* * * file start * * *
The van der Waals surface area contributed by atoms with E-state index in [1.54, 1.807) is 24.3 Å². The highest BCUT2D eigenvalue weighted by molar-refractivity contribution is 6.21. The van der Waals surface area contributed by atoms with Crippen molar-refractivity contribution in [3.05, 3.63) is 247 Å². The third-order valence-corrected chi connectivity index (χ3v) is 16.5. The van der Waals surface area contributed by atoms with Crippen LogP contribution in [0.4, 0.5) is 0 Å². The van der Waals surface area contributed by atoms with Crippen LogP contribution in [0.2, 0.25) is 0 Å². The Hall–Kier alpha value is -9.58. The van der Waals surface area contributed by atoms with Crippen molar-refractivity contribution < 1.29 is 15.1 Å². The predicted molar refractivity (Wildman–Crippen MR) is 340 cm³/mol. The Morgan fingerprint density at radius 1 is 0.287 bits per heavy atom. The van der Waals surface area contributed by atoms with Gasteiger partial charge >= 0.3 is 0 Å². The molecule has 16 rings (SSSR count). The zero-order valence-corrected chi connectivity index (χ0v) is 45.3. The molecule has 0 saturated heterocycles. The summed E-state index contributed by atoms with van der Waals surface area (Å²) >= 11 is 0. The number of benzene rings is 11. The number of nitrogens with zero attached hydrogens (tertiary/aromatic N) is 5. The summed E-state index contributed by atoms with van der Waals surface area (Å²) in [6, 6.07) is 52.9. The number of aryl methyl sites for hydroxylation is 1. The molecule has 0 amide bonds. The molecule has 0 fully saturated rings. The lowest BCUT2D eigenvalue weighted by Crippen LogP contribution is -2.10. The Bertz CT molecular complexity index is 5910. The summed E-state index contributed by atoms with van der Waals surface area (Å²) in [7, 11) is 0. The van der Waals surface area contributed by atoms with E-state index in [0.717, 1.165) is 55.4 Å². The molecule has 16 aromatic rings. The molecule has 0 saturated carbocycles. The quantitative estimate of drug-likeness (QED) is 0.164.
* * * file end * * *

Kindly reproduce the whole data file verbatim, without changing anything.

The van der Waals surface area contributed by atoms with E-state index in [1.54, 1.807) is 24.3 Å². The highest BCUT2D eigenvalue weighted by molar-refractivity contribution is 6.21. The van der Waals surface area contributed by atoms with Crippen molar-refractivity contribution in [3.05, 3.63) is 247 Å². The third-order valence-corrected chi connectivity index (χ3v) is 16.5. The van der Waals surface area contributed by atoms with Crippen LogP contribution in [0.4, 0.5) is 0 Å². The van der Waals surface area contributed by atoms with Crippen LogP contribution in [0.2, 0.25) is 0 Å². The Hall–Kier alpha value is -9.58. The van der Waals surface area contributed by atoms with Crippen molar-refractivity contribution < 1.29 is 15.1 Å². The predicted molar refractivity (Wildman–Crippen MR) is 340 cm³/mol. The Morgan fingerprint density at radius 1 is 0.287 bits per heavy atom. The van der Waals surface area contributed by atoms with Gasteiger partial charge >= 0.3 is 0 Å². The molecule has 16 rings (SSSR count). The zero-order valence-corrected chi connectivity index (χ0v) is 45.3. The molecule has 0 saturated heterocycles. The summed E-state index contributed by atoms with van der Waals surface area (Å²) >= 11 is 0. The number of benzene rings is 11. The number of nitrogens with zero attached hydrogens (tertiary/aromatic N) is 5. The summed E-state index contributed by atoms with van der Waals surface area (Å²) in [6, 6.07) is 52.9. The number of aryl methyl sites for hydroxylation is 1. The molecule has 0 amide bonds. The molecule has 0 fully saturated rings. The lowest BCUT2D eigenvalue weighted by Crippen LogP contribution is -2.10. The Bertz CT molecular complexity index is 5910. The summed E-state index contributed by atoms with van der Waals surface area (Å²) in [7, 11) is 0. The van der Waals surface area contributed by atoms with E-state index in [0.717, 1.165) is 55.4 Å². The molecule has 16 aromatic rings. The molecule has 0 saturated carbocycles. The quantitative estimate of drug-likeness (QED) is 0.164.